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The interest coverage ratio is a measurement of how well a company can cover the interest payments on its debt. It compares a companyâs earnings before interest and taxes (EBIT) and its interest expense.
A higher interest coverage ratio signals that a company is well positioned to pay off its interest expense. A lower interest coverage ratio means that a company is not as well positioned.
EBIT is used because this is the stockpile from which a company would pay its interest expense from.
To calculate the interest coverage ratio, use the following formula:
The interest coverage ratio looks at whether a company can pay off its interest expenses. If the ratio is low, this could mean that the company may have trouble paying off interest expenses, and on time.
If a company is unable to make its interest payments to its creditors on time, its ability to get more credit in the future, such as additional loans, may be hurt. When it is able to obtain loans, it may need to pay a higher interest rate, increasing its expenses and decreasing its profits.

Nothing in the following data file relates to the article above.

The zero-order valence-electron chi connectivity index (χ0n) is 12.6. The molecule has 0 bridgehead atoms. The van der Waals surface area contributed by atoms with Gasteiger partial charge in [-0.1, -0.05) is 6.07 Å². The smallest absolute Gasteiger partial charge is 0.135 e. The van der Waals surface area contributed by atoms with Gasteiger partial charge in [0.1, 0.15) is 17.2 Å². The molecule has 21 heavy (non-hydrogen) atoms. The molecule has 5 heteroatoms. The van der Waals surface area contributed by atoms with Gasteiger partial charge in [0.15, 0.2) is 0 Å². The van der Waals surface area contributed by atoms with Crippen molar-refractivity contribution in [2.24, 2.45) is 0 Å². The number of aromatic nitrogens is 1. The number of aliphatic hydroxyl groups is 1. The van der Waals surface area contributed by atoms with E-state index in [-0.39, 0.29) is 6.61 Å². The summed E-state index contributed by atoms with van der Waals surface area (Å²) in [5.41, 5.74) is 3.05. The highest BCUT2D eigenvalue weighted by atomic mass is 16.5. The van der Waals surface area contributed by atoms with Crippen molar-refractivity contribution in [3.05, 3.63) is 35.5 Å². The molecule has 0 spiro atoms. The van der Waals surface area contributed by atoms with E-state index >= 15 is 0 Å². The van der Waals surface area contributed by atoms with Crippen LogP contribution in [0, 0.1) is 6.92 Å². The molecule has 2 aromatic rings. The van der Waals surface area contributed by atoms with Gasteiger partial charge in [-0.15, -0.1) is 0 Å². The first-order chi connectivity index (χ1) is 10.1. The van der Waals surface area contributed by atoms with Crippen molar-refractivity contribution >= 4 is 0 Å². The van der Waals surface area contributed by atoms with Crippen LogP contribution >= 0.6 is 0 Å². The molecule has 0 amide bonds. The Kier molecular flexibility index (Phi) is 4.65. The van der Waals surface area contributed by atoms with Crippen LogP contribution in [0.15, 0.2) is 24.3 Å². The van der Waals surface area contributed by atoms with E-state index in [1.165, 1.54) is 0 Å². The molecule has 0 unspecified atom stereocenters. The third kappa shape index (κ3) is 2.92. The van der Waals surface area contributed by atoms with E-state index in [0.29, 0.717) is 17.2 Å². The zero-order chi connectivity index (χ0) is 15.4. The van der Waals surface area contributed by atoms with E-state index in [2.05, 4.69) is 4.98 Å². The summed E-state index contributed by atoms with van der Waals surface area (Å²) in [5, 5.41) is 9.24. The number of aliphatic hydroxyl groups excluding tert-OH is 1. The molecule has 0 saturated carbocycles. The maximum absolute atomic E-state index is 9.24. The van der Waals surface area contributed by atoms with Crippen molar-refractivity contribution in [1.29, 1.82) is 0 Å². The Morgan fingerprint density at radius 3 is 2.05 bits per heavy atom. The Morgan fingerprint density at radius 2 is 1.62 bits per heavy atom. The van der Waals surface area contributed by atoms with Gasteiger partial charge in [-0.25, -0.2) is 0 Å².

In the extreme case, if a company is unable to pay its interest expenses for a long time, the company may end up in bankruptcy.
A âgoodâ interest coverage ratio varies across industries and companies. For example, an interest coverage ratio of 2 is considered good for utility companies.
Generally, lower interest coverage ratios are accepted in stable industries where earnings are more predictable. In volatile industries where earnings fluctuate, higher interest coverage ratios are wanted.
If a company has no debt, then the interest coverage ratio is meaningful, because the company has no interest expenses.
The interest coverage ratio is calculated for a specified time period, such as a quarter or a year. The formula to calculate the interest coverage ratio is:
For a public company, both EBIT and interest expense can generally be found on the income statement, also known as the profit and loss account.
If a company does not have a line for EBIT, it usually will have one for earnings before taxes. You can calculate EBIT by adding back interest expense to earnings before taxes to get EBIT.
Typically an interest coverage ratio of 5 or higher is financially sound. An interest coverage ratio of 1.5 to 2 or less is common among financially unhealthy companies. The US Federal Reserve analyzed interest coverage ratios across industries from 1970 to 2017 and found that the average interest coverage ratio was around 3.7.